Poa annua Is Starting to Get Nervous


Human beings have walked on the moon. Computers have taken over how we communicate and many other aspects of our lives. But selective control of Poa annua in bentgrass putting greens still does not exist - at least not yet.

Those who have read my article, "FLOG - What Turfgrasses Would Call It If Given A Choice" (http://gsr.lib.msu.edu/2010s/2010/100120.pdf), know that I suspect turfgrass plants speak to each other. I'm convinced the main topic of discussion these days among Poa annua plants is a new chemical - methiozolin.

So why is Poa annua nervous, even in the near-ideal growing environment of the Pacific Northwest? Early experimental use of methiozolin indicates the future could be very interesting regarding Poa annua reduction on bentgrass putting surfaces.

There have been many products available for the reduction of Poa annua, but none have successfully and consistently removed this grass from bentgrass greens. Methiozolin, a new entry in the anti-Poa crowd, is being tested at several universities with tests going out at over a dozen golf courses in the Northwest region. This product may have exactly what is desired for removing Poa annua from any established turfgrass surface.

Results at Washington State University were viewed earlier this year and recently confirmed by Todd Lupkes, superintendent of Palouse Ridge Golf Course at Washington State University in Pullman, and Charles Golob, research associate in the WSU turfgrass management program. The material appears to be very effective in removing Poa annua slowly from bentgrass greens, with three applications spaced approximately two weeks apart.

Very little turf discoloration and no bare areas were noted. How can that be? Apparently it has everything with how the chemical selectively interacts only with Poa annua by disrupting the cell-wall biosynthesis. As a result, the Poa annua plants cannot compete with the actively growing bentgrass.

What about the Poa annua seeds lurking in the soil profile waiting to germinate? This is where this chemistry becomes very interesting. Based on greenhouse studies completed at WSU, methiozolin also has very distinct pre-emergence characteristics. For this reason, golf courses with high percentages of Poa annua are not good candidates for the trial use of this product.

The sites granted EUPs (Experimental Use Permits), beginning in the fall of 2013 or the spring of 2014, have very high bentgrass/fescue populations. However, there is at least one exception to this conservative approach. Wildhorse Resort in Pendleton, Ore., has as much as 40 percent Poa annua on their greens, and superintendent Sean Hoolehan is working with the product. Will it leave bare areas or slowly transition back to creeping bentgrass? Based on my personal observations after visiting Wildhorse in late July 2012, I'm thinking the latter.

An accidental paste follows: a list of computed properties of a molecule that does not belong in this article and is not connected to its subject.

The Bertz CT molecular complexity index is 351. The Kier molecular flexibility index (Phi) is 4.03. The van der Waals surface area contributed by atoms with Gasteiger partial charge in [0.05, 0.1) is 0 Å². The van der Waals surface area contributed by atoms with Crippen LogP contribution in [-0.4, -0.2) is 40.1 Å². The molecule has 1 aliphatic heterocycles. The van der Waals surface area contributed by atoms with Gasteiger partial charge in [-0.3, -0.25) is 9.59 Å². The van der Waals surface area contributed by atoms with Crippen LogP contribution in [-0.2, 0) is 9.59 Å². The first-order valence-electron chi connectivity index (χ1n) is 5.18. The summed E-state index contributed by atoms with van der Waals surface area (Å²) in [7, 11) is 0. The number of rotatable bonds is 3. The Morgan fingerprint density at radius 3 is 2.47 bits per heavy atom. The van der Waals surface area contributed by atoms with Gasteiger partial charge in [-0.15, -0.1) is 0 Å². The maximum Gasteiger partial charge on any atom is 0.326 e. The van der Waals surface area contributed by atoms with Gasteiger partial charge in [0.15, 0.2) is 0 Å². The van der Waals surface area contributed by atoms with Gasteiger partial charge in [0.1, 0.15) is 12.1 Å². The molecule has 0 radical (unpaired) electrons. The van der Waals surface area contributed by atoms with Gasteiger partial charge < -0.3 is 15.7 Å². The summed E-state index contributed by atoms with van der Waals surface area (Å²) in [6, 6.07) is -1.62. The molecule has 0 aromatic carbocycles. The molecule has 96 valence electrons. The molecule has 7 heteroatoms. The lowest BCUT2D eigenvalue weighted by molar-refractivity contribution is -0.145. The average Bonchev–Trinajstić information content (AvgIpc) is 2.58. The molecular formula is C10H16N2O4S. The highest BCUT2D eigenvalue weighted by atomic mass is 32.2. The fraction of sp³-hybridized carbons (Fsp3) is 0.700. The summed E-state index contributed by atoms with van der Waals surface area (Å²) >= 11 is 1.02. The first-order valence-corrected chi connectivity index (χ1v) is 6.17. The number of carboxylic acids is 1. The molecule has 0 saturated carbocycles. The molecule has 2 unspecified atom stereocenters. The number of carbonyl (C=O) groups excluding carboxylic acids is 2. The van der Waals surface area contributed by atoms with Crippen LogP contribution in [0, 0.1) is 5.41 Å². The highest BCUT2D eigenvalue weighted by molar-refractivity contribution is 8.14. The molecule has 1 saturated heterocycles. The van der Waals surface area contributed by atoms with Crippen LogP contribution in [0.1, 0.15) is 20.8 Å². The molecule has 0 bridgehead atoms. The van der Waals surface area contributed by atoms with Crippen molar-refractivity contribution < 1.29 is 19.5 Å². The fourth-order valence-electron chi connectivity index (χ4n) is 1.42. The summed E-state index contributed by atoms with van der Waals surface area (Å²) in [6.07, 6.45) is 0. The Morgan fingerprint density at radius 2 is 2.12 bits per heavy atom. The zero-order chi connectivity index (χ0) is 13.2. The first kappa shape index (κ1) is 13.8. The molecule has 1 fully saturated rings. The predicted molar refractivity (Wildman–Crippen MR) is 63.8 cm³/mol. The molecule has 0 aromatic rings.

When the individual research plots on the practice green were first viewed at Wildhorse (whose greens were originally Providence bentgrass), there was no discernible color difference between the plots. From the four check plots to the four with the highest rates, and every combination in between, there was no discernible color difference approximately one month after the last application.

However, when we referred to the plot plan describing the location of each plot in the research study, there was a noticeable overall reduction in Poa annua in the four plots with the highest rate of methiozolin. This was easily noticeable since Hoolehan also instituted a Trimmit® program. The reduced growth and minor discoloration from the Trimmit® applications was the perfect visual comparison to the differences noted between the various methiozolin plots.

Even though all the Poa annua had not been removed from the plots treated with the highest rate of methiozolin, the reduction in Poa was obvious when compared to the other plots.

The question now is: "Will this occur as smoothly at other golf courses in the future?" While that remains to be seen - at least in the Pacific Northwest - the Poa annua is beginning to get nervous.

The above report is courtesy of the USGA and originally appeared in the September 7, 2012, edition of the USGA Green Section Record - http://www.usga.org/course_care/regional_updates/regional_reports/northwest/Poa-annua-Is-Starting-To-Get-Nervous---August-2012/.

Larry Gilhuly is the Director of the Northwest Region of the USGA Green Section. He has spent the last 29 years making Poa annua feel both comfortable and nervous at golf courses throughout the Western states. He and fellow agronomist Derf Soller would be happy to do the same at your golf course. Contact them at lgilhuly@usga.org or dsoller@usga.org on this or any other topic related to your golf course maintenance program.


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